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Designer Left In The Dark When Target Caves To Right-Wing Extremists

Designer Left In The Dark When Target Caves To Right-Wing Extremists

Designer Erik Carnell and a Target store sign.
@abprallenuk/Instagram; Sean Wandzilak/Shutterstock

Artist Erik Carnell's Pride designs were pulled from Target shelves with zero explanation from the store.

Predictably bigots are ruining things again.

In a pattern that feels all too familiar, Target is yanking their Pride collection off of shelves nationwide in response to anti-LGBTQ+ backlash and threats leveled at employees.

But the artist behind the most unique Pride designs the shopping behemoth has ever offered has yet to get an explanation from the store as to why his art has been pulled.

Trans artist Erik Carnell’s designs are the ones causing the biggest uproar from rightwing extremists. They're featured on three products, an adult shirt that reads “Cure transphobia, not trans people,” a bag with an image of a spaceship and a rainbow that says “too queer for here,” and a fanny pack with the words “We belong here.”

Carnell describes his brand Abprallen’s aesthetic as “pastel goth LGBT Pride” and because some of his designs feature images of satan — and his best seller is a pin featuring the tongue-in-cheek slogan “Satan respects pronouns” — bigots seized upon this even though there are no satanic images in the designs Target commissioned him for.

“They haven’t tried to contact me once,” Carnell said of Target in an interview with PinkNews. “In terms of informing me what I can do with my product, I’m very, very, very low priority.”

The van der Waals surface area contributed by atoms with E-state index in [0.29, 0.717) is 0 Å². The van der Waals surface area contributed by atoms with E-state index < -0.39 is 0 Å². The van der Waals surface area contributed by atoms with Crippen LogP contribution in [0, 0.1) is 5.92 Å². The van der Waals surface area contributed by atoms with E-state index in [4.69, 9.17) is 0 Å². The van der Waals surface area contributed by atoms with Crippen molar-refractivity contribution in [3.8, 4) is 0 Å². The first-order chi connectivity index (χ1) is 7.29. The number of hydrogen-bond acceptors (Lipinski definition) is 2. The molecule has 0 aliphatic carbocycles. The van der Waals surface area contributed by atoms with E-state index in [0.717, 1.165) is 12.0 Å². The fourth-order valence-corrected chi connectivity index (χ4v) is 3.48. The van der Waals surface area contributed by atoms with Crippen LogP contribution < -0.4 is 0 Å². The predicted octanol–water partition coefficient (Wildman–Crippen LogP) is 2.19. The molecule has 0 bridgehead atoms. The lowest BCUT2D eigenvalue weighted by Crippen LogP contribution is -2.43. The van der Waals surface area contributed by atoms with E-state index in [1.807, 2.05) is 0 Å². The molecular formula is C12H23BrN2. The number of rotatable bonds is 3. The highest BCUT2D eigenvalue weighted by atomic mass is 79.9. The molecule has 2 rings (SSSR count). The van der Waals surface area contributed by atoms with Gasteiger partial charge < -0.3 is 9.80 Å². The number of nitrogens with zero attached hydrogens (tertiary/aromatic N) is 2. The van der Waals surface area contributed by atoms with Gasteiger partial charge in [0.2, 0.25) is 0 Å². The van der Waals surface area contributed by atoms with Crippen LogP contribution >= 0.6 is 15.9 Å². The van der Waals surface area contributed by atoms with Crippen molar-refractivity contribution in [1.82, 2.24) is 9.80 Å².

Target decided to begin removing some of their Pride collection from stores after an intense anti-LGBTQ+ backlash that saw customers confronting employees and tipping over displays.

“Since introducing this year’s collection, we’ve experienced threats impacting our team members’ sense of safety and well-being while at work,” Target said in a statement Tuesday. ”Given these volatile circumstances, we are making adjustments to our plans, including removing items that have been at the center of the most significant confrontational behavior.”

Some are even calling for a boycott of the store, including Rep. Lauren Bobert who tweeted, “Why support woke corporations that hate you? Target won't be getting another dollar from me.”

Carnell said in the interview that creating this mini Pride collection for Target was the biggest opportunity he’s had in his career thus far. But, sadly, he became concerned almost immediately that there was a problem.

“I have been keeping an eye on the website,” he told PinkNews. “Because my stuff was getting review bombed by conservatives, giving it one star reviews, and so I was keeping an eye on that.”

Carnell, who is a UK based artist, said that while he was disappointed in Target’s decision he understood why they made the choice to pull products in the hopes of keeping their employees safe, “If I lived in a country where gun violence was as prevalant as in American and I owned a corporation like Target, I might also do what they’re doing.”

But the artist also leveled criticisms at Target alongside LGBTQ+ activists who were angry at the store for caving to pressure from right-wing extremists.

“I think that, with the current political climate in America, huge companies like Target absolutely need to take a very clear stand on how they feel about LGBTQ+ people,” he said.

In an Instagram post Carnell wrote about why having his designs on the shelves of a big-box retailer was so important: “I wanted to ensure that any young people who saw Abprallen in Target would know that who they are is beautiful, purposeful, and worth expressing. I wanted to create a range that would embrace younger me and tell him that who he is is more than OK, that being trans is special and wonderful and that the closet is not made for him to thrive in.”

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